Could have been worse
Sometimes there is just no way to control the things that go on around you. Just ask Mary Ann Wlodarczyk, secretary to North Tonawanda School Superintendent Vincent J. Vecchiarella.
Her husband, Dan, and their 6-foot rose of Sharon tree had a run-in with the bad side of Mother Nature during the recent snow disaster.
Noticing the tree's branches were bending dangerously low from the weight of wet snow on its leaves, Wlodarczyk said her husband decided to knock the snow off so it wouldn't break.
"He went outside, took a broom and very gently tapped the underside of the branches to shake the snow off," Wlodarczyk said. "He did it and the branches started to assume their own vertical shape . . . not all the way upright like they normally are, but much better than when they were laden with snow.
"He came back inside and said he was glad he did it because the tree would have snapped in half if he hadn't."
A few minutes later, there was a loud cracking noise and a huge branch from up in a neighbor's 30-foot maple tree suddenly came crashing down. It landed on the rose of Sharon, and split it in half.
Her husband observed that they might have lost a small tree, but it was a good thing he had decided to go outside when he did -- and not a few minutes later.
If Niagara County Emergency Management Director James C. Volkosh is having a special family event, trouble is sure to follow.
Volkosh's son was married Oct. 14, the day after the October Surprise snowstorm. Volkosh said he took a cell phone call about the state disaster declaration "while my wife was leading me by the arm to my seat."
Questioned by Legislator Clyde L. Burmaster, Volkosh acknowledged that when his daughter was married a few years ago, "I typed out a disaster declaration in my tuxedo 10 minutes before leading my daughter down the aisle."
"We have no more children," Volkosh said, "so we won't have a plague of locusts."
Lewiston Village Engineer Michael Merino said his home in Wheatfield came through the big snowstorm relatively unscathed by the weather, but not by relatives.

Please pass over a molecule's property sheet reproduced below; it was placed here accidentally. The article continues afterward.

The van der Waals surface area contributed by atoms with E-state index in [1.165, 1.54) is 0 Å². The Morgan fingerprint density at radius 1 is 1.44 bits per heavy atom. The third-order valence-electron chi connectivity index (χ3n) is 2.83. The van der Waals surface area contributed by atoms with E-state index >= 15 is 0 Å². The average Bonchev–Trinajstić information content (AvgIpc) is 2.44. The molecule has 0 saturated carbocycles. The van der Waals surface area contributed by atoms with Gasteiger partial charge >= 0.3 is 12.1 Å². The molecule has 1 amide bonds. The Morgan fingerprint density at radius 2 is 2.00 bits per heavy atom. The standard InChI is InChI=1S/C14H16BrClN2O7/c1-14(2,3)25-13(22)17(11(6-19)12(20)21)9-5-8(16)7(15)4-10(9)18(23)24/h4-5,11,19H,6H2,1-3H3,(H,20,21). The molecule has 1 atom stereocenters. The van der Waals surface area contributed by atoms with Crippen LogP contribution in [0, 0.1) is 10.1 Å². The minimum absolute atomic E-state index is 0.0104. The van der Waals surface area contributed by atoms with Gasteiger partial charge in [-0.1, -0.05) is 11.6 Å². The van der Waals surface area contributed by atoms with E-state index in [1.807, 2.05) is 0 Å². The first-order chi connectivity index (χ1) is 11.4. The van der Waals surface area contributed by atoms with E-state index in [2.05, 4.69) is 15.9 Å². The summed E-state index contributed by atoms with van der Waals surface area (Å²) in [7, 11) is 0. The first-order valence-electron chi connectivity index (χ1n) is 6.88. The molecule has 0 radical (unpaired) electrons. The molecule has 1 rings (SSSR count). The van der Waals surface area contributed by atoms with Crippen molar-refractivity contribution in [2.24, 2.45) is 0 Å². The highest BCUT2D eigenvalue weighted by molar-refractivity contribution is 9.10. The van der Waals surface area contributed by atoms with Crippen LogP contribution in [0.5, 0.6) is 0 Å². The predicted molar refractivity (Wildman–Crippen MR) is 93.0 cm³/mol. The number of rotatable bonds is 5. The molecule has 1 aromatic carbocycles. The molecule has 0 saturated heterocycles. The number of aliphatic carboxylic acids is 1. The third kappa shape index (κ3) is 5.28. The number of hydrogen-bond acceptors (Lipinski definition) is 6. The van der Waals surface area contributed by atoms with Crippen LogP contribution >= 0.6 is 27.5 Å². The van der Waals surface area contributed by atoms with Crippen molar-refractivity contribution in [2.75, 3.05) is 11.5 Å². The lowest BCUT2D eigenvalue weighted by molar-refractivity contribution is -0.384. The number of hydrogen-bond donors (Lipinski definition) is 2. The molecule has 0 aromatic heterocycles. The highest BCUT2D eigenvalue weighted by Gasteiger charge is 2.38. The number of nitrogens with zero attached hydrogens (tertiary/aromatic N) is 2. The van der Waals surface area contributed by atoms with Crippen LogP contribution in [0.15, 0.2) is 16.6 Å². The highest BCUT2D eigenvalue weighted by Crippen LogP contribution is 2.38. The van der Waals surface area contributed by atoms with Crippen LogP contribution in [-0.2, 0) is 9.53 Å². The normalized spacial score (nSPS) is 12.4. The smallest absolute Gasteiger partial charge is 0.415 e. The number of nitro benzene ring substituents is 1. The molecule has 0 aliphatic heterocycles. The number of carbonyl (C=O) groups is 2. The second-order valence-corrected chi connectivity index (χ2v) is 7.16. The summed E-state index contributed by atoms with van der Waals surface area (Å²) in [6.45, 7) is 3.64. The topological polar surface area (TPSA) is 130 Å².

"We weren't too hard hit out in Wheatfield, but because we weren't hit we have our in-laws living with us," Merino said during last week's Village Board meeting.
He said things were pretty hectic at home.
"In fact," he quipped, "I think this agenda is a bit too short."
Time is relative
Town of Niagara Supervisor Steve Richards has power in his fingertips.
An attorney for 555 Holdings, whose tenant is Kushies Baby on Witmer Road, wanted an item added to the agenda at the last minute for last Tuesday's Town Board meeting.
"Watch this. Poof," said Richards, making a magic wand gesture toward the agenda.
Noting how easy it all was, Deputy Supervisor Marc Carpenter said, "Being an attorney, he's paid by the hour so he probably had to say something."
When No. 2 on the agenda, pertaining to Cingular Wireless, quickly passed without comment, board members jocularly told a company representative he had to stay for the whole meeting.
"I'm not paid by the hour," he shot back. "I'm out of here."
No snow needed
The City of Niagara Falls was relatively snow free during the October Surprise storm, but was still unable to avoid falling trees and downed power lines on Oct. 13.
An outage was reported on the east side of Lewiston Road, near College Avenue, after a tree limb fell on a power line.
One fire official said it wasn't due to the weather, but just a dead tree branch that fell on several lines. The official called it a "normal problem on an abnormal day."
With contributions from Paul Westmoore, Thomas J. Prohaska, Nancy A. Fischer and Laura E. Winchester of the News Niagara Bureau.